The Time article noted that “psychedelic drugs may help troops overcome trauma” in war and that “some (Ukraine) military personnel have already received legal ketamine, a dissociative anesthetic with some hallucinogenic effects, in private clinics”. This applies to the treatment of military personnel suffering from post-traumatic stress disorder or having a traumatic brain injury. However, the massive use of ketamine in therapy has not yet been considered in Ukraine.

Regarding the use of drugs by military personnel in combat, Time mentions in its article a report alleging that Russian soldiers in Ukraine are given amphetamines before combat.

In Ukraine, there is still an ongoing debate about this method of treatment, as StopFake notes. In particular, previously the initiator of the introduction of psychedelic-assisted therapy, a doctor at the State Center for Psychological Health and Rehabilitation of Veterans “Lisova Haliavyna” of the Ministry of Health of Ukraine, Kseniia Voznytska, explained that this topic is very stigmatized in Ukraine and that most people do not even know what psychedelic-assisted therapy is. This is an inpatient type of treatment under the supervision of psychotherapists.

Propagandists from time to time spread misinformation that Ukrainian military personnel are drug addicts and alcoholics because they cannot withstand the horrors of the front. These false reports are intended to discredit the Ukrainian Armed Forces, hinder mobilization in the country and demoralize Ukrainian society as a whole. Detector Media has already refuted such a fake before.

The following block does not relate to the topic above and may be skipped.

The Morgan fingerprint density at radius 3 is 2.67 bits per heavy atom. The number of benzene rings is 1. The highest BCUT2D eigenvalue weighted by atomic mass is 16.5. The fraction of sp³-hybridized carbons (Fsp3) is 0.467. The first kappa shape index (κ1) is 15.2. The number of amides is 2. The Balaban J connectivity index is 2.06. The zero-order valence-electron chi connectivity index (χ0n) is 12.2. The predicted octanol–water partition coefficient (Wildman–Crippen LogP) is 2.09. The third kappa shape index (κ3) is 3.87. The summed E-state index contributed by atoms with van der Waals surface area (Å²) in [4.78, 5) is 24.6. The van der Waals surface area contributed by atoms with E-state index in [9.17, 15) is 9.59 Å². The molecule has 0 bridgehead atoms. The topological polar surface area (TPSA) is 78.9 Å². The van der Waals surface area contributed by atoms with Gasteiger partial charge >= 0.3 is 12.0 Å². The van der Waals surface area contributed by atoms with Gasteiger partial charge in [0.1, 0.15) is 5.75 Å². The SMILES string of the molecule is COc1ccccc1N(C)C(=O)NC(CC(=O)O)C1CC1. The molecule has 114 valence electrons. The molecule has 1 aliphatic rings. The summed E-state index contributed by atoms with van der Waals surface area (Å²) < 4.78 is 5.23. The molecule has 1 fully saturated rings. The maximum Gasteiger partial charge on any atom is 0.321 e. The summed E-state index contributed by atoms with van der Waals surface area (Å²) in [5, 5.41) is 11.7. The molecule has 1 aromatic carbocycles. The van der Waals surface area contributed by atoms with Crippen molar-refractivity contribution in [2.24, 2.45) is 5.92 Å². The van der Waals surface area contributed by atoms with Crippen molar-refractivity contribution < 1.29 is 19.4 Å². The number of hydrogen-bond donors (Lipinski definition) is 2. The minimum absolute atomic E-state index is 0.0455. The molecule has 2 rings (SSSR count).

Fake The US allegedly helps the Ukrainian Armed Forces “preserve donor organs”

Information is being spread online that the United States supplies the Ukrainian Armed Forces with large quantities of the painkiller Nalbuphine. The authors of the “news” write that the substance is used to extend the “shelf life” of organs, for their further transportation and sale on the black market. The Ukrainian military man is allegedly first injected with the drug, and then the active substance “preserves the organs for their further removal”. However, this is fake.

There are no studies that prove that Nalbuphine can be used for the preservation of donor organs. Specialists from the VoxCheck project write about this. In addition, it is not clear what propagandists mean by “preservation” of organs in the human body and why they should be preserved in humans at all. After all, in Ukraine, transplantation operations are performed after brain death is declared (in the case of posthumous donation). At the same time, the heart continues to function and support the vital functions of the organs, so in this case “preservation” is not necessary.

This drug is not new; it was approved in the USA back in 1979. And in Ukraine, it has been in the first aid kits of the Ukrainian military since 2014. In the Armed Forces of Ukraine, it can most likely be used to reduce pain in the pre- and postoperative period or as an addition to anesthesia, but certainly not for organ preservation.